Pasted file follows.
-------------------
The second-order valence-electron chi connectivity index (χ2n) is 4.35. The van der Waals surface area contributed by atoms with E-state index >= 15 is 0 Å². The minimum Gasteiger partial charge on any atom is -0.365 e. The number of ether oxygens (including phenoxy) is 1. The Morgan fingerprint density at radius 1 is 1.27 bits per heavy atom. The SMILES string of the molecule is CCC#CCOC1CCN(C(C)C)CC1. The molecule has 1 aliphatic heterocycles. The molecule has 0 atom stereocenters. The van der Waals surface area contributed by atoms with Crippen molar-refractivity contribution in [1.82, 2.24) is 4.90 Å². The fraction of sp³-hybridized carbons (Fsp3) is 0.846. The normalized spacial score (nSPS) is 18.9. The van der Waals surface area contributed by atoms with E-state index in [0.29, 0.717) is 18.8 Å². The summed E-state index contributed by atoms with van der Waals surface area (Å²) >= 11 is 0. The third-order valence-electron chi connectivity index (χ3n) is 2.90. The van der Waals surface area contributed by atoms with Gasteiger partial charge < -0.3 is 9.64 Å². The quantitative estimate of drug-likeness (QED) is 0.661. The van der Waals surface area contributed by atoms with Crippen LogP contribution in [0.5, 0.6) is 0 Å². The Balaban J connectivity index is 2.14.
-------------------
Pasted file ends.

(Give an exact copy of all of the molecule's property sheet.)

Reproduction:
The second-order valence-electron chi connectivity index (χ2n) is 4.35. The van der Waals surface area contributed by atoms with E-state index >= 15 is 0 Å². The minimum Gasteiger partial charge on any atom is -0.365 e. The number of ether oxygens (including phenoxy) is 1. The Morgan fingerprint density at radius 1 is 1.27 bits per heavy atom. The SMILES string of the molecule is CCC#CCOC1CCN(C(C)C)CC1. The molecule has 1 aliphatic heterocycles. The molecule has 0 atom stereocenters. The van der Waals surface area contributed by atoms with Crippen molar-refractivity contribution in [1.82, 2.24) is 4.90 Å². The fraction of sp³-hybridized carbons (Fsp3) is 0.846. The normalized spacial score (nSPS) is 18.9. The van der Waals surface area contributed by atoms with E-state index in [0.29, 0.717) is 18.8 Å². The summed E-state index contributed by atoms with van der Waals surface area (Å²) >= 11 is 0. The third-order valence-electron chi connectivity index (χ3n) is 2.90. The van der Waals surface area contributed by atoms with Gasteiger partial charge < -0.3 is 9.64 Å². The quantitative estimate of drug-likeness (QED) is 0.661. The van der Waals surface area contributed by atoms with Crippen LogP contribution in [0.5, 0.6) is 0 Å². The Balaban J connectivity index is 2.14.